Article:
I've noticed that certain security professionals use the term "ciphertext" while others use "cryptogram". Is there any meaningful difference between those terms? Or can they be used interchangeably?

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    Have never seen cryptogram in use. – schroeder Dec 29 '17 at 23:53

They're grammatically different for sure, because cryptogram is exclusively a count noun, while ciphertext can be either a count or a mass noun.

Also, I can document that the term cryptogram is sometimes used in senses where it's definitely not synonymous with ciphertext. For example, in the v2.2 specification of the Keyak cipher (a candidate in the ongoing CAESAR competition), p. 3:

The mode Motorist supports the authenticated encryption of sequences of messages in sessions. During a session, it processes messages and cryptograms. A message consists of a plaintext and possible associated data (called metadata in the remainder of this document). For each message, it wraps it by enciphering the plaintext into a ciphertext and computing a tag over the full sequence of messages. A cryptogram consists of a ciphertext, possible metadata and a tag. For each cryptogram, it unwraps it by deciphering the ciphertext into a plaintext, verifying the tag, and returning the plaintext if the tag is valid. A message can also consist of metadata alone and the corresponding cryptogram does not have any ciphertext.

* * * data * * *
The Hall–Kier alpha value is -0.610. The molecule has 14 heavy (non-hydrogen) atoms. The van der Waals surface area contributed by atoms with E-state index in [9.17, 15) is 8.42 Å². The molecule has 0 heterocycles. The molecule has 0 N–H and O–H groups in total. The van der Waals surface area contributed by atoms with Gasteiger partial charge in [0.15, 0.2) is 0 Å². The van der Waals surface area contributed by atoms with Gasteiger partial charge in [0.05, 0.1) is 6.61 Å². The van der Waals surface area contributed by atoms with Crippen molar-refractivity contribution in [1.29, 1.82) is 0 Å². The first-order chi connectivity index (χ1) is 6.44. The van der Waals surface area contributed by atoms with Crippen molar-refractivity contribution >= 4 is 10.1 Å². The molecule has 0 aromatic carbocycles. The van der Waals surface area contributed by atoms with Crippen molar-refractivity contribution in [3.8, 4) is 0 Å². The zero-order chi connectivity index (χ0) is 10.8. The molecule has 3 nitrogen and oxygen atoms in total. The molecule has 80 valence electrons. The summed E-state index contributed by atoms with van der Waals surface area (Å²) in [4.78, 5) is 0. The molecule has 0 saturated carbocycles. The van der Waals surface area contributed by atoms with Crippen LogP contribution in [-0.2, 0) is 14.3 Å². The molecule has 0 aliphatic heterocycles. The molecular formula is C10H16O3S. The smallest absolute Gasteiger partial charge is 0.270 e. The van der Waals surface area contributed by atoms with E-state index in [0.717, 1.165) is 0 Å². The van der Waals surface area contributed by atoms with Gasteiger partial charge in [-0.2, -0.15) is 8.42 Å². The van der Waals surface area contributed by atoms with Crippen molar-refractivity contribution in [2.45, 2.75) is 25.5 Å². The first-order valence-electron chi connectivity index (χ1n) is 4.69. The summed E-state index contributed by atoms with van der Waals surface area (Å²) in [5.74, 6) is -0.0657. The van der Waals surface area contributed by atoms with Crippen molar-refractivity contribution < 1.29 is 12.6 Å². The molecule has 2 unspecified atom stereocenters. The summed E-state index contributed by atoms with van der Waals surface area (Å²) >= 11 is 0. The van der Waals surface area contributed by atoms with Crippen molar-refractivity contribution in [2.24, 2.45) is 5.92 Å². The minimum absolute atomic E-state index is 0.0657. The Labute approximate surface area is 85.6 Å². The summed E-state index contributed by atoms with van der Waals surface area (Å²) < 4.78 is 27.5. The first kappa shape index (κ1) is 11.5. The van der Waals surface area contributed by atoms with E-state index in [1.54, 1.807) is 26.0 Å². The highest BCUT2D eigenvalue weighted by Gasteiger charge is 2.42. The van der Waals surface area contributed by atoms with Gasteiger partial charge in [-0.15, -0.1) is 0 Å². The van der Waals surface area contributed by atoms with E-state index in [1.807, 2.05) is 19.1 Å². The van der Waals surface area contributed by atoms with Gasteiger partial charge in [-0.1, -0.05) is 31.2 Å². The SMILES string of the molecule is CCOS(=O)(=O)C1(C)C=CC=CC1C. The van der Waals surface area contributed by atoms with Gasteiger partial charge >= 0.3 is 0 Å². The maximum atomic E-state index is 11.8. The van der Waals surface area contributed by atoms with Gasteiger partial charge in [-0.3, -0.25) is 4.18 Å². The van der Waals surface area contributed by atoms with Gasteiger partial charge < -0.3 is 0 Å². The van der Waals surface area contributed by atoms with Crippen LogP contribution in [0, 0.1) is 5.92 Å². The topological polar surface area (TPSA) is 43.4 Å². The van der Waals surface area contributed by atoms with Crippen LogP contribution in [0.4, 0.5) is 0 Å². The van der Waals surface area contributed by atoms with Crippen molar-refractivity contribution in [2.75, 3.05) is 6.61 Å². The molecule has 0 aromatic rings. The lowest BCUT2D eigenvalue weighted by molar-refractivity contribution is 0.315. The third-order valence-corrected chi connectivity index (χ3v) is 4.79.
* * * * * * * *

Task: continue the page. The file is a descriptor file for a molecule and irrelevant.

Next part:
Clearly the authors here use ciphertext and cryptogram in different senses. The last sentence tells us that in their usage, there is such a thing as a cryptogram without any ciphertext.

I certainly don't mean to imply that this is by any means an universally accepted usage, however. In many fields, different authors often use slightly different definitions of the same terms. The best advice is to always try to discern the authors' meaning in the context they use the terms, and not to try to impose some external definition they might not be heeding.

So perhaps counterintuitively, the answer is "yes" to both of your questions:

Is there any meaningful difference between those terms? Or can they be used interchangeably?

There are many contexts, perhaps even most, where the choice between those two words doesn't matter. And a few contexts where it does, like the Keyak specification.

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